In situ assembly of enzyme inhibitors using extended tethering.Erlanson, D.A., Lam, J.W., Wiesmann, C., Luong, T.N., Simmons, R.L., DeLano, W.L., Choong, I.C., Burdett, M.T., Flanagan, W.M., Lee, D., Gordon, E.M., O'Brien, T.
(2003) Nat Biotechnol 21: 308-314
- PubMed: 12563278
- DOI: https://doi.org/10.1038/nbt786
- Primary Citation of Related Structures:
1NME, 1NMQ, 1NMS
- PubMed Abstract:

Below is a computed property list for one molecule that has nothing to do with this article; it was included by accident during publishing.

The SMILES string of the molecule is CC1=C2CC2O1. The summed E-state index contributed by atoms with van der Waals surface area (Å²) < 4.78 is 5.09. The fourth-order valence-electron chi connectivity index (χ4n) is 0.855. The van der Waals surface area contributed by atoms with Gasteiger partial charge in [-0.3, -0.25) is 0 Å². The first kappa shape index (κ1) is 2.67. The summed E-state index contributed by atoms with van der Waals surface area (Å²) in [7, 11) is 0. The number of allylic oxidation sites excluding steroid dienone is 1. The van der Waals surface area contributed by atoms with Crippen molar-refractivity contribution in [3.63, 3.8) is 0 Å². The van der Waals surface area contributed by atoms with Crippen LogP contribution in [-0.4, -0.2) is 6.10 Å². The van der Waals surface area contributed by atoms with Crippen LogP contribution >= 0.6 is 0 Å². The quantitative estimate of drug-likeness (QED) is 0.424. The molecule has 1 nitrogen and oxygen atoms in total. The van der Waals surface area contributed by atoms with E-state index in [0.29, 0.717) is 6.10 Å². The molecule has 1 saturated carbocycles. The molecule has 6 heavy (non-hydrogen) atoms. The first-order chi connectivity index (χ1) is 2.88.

Cysteine aspartyl protease-3 (caspase-3) is a mediator of apoptosis and a therapeutic target for a wide range of diseases. Using a dynamic combinatorial technology, 'extended tethering', we identified unique nonpeptidic inhibitors for this enzyme. Extended tethering allowed the identification of ligands that bind to discrete regions of caspase-3 and also helped direct the assembly of these ligands into small-molecule inhibitors. We first designed a small-molecule 'extender' that irreversibly alkylates the cysteine residue of caspase-3 and also contains a thiol group. The modified protein was then screened against a library of disulfide-containing small-molecule fragments. Mass-spectrometry was used to identify ligands that bind noncovalently to the protein and that also form a disulfide linkage with the extender. Linking the selected fragments with binding elements from the extenders generates reversible, tight-binding molecules that are druglike and distinct from known inhibitors. One molecule derived from this approach inhibited apoptosis in cells.
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